import {delegate} from 'tippy.js';

delegate('html', {
  content(reference) {
    const id = reference.getAttribute('data-tippy-template');
    if (id) {
      const template = document.getElementById(id);
      return template.innerHTML;    
    }
  },
  allowHTML: true,   ...

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Lazy loading the lazy way

An article, posted almost 3 years ago filed in images, web, optimization, javascript, html & coffeeandorange.

Below is a simple, lazy, technique I applied in a collection management tool where its users wanted to browse over 10.000 images without scroll-hijacking or pagination. Sure, only the HTML weight several MB’s at once, but for this particular application used by professionals it is worth the weight. But performance was too heavily affected by downloading all these separate images.

So let’s have a look how I solved this.

What does the code below do?

You rightly guessed that it won’t display any image to say ~95% of the users. The 5% who have disabled Javascript however, will see it.

The 95% who do have Javascript can enjoy the image simply by moving the img tag out of the noscript tag using a bit of JavaScript:

ELEMENTS_QUERY = "noscript[data-lazy=\"lazy-load\"]"

decode_entities = (encodedString)->
   ## required for IE and Safari
   textArea = document.createElement('textarea')
   t...

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Creating a link in Vue

An article, posted almost 3 years ago filed in components, style, css, html, frontend, link, a, href, vue & coffeeandorange.

Any HTML is legal, so you can just write a regular link, but if you want to have a fast response, it is recommended that you include Vue Router. This brings two important tags: , which this post is mainly about and.

Creating a link in Vue is as simple as:

Home

This renders a perfectly correct link, using the earlier mentioned a-tag. It even adds a nice bonus, adding an ‘active’ class when that route is active. If you prefer this class on the containing element, do this:

Home

This will render something along the lines of:

Home

Be aware: this is the only valid use-case for the tag-property in vue’s router-link component. Hence be wary if you come across any use of the tag-property, but Vue’s default is good.

You pick up on this link by defining the route ‘home’, make sure your app contains a and attach a component to this route. In the most basic form:

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How do I navigate to another page in React or Vue?

An article, posted almost 3 years ago filed in components, react, style, css, html, frontend, link, a, href, vue & coffeeandorange.

Congratulations, you started working with one of the popular front-end frameworks. Both Vue and React are excellent choices to create rich and reactive applications. But sometimes, you 'just' want to show the user another page. Whether it is a simple about page, or another 'section' in the app. In this post I will cover both Vue en React and, little bonus, “React on steroids”, NextJS.

It is important to know that you need a router to make in-app pagination work. If you look up router and your favourite framework you're probably find a way to do it, accompanied with some ways to actually not do it. Hence, here I'll focus on the right way.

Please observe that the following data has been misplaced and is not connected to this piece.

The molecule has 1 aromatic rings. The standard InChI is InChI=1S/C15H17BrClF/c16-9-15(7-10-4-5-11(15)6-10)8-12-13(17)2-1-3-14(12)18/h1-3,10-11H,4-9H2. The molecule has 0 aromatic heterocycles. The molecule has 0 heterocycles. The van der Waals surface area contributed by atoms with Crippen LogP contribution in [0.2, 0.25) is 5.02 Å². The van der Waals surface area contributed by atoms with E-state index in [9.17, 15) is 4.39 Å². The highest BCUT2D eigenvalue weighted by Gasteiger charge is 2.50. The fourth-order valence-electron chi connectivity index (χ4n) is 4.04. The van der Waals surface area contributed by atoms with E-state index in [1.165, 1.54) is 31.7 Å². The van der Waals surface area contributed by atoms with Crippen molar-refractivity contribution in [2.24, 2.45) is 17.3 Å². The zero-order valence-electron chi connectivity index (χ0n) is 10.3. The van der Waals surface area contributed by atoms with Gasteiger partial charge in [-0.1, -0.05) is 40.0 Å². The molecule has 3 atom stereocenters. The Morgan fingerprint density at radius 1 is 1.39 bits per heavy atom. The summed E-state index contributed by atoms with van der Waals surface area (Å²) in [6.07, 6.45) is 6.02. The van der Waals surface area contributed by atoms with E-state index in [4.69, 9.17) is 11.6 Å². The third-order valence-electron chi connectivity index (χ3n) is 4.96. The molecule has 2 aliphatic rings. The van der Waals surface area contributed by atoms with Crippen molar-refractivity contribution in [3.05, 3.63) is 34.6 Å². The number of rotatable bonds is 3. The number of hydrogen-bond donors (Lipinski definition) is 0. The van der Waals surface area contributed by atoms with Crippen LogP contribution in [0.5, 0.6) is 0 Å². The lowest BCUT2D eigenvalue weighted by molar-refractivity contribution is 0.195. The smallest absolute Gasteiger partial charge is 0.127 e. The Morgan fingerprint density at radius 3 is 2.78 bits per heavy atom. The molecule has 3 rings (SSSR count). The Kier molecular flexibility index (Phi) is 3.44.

The basics of every link

While you can make everything clickable (or touch-able), it is important that enabling navigation between pages was already a core concept when the web was invented. Even when writing webpages using React, Vue, or most other JavaScript frameworks, it ends up as HTML to the browser (with JavaScript & CSS). HT…

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Developing Keycloak templates with Docker

An article, posted almost 4 years ago filed in docker, keycloak, template, javascript, development, css & html.

I haven't had much need for isolating services, something that Docker is really good at. Most dependencies of my Rails apps are covered by Gemfile anyway (and packages.json for JavaScript) and reasonably isolated with rbenv. I don't experience version related issues very often, as I try to stay reasonably up to date and not rely too much on the very state of the art. For temporary projects, however, Docker is a great solution, even for me :o I don’t want an entire JBoss suite running on my machine, so when I had to develop a Keycloak template I knew that Docker would be the right tool. While I’m going to discuss the specifics of getting started with a Keycloak image, the workflow described is replaceable by any other.

So what about Keycloak? Keycloak is a role based authorization and authentication tool …

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Should I use React or Angular?

An article, posted more than 4 years ago filed in react, angular, javascript, framework, ecmascript, es2015, html, frontend & vue.

To put it in some context: these days recruiters call you whether you know this or that framework. Well not really, really well. But it is just JavaScript. Or ECMAScript (or a flavour of it by Microsoft called TypeScript). But above all it is just a tool to get stuff done. Not every job needs a bulldozer. And besides the bulldozers React and Angular there is Vue.js and plenty more. Choose your tools wisely.

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Try not using Javascript first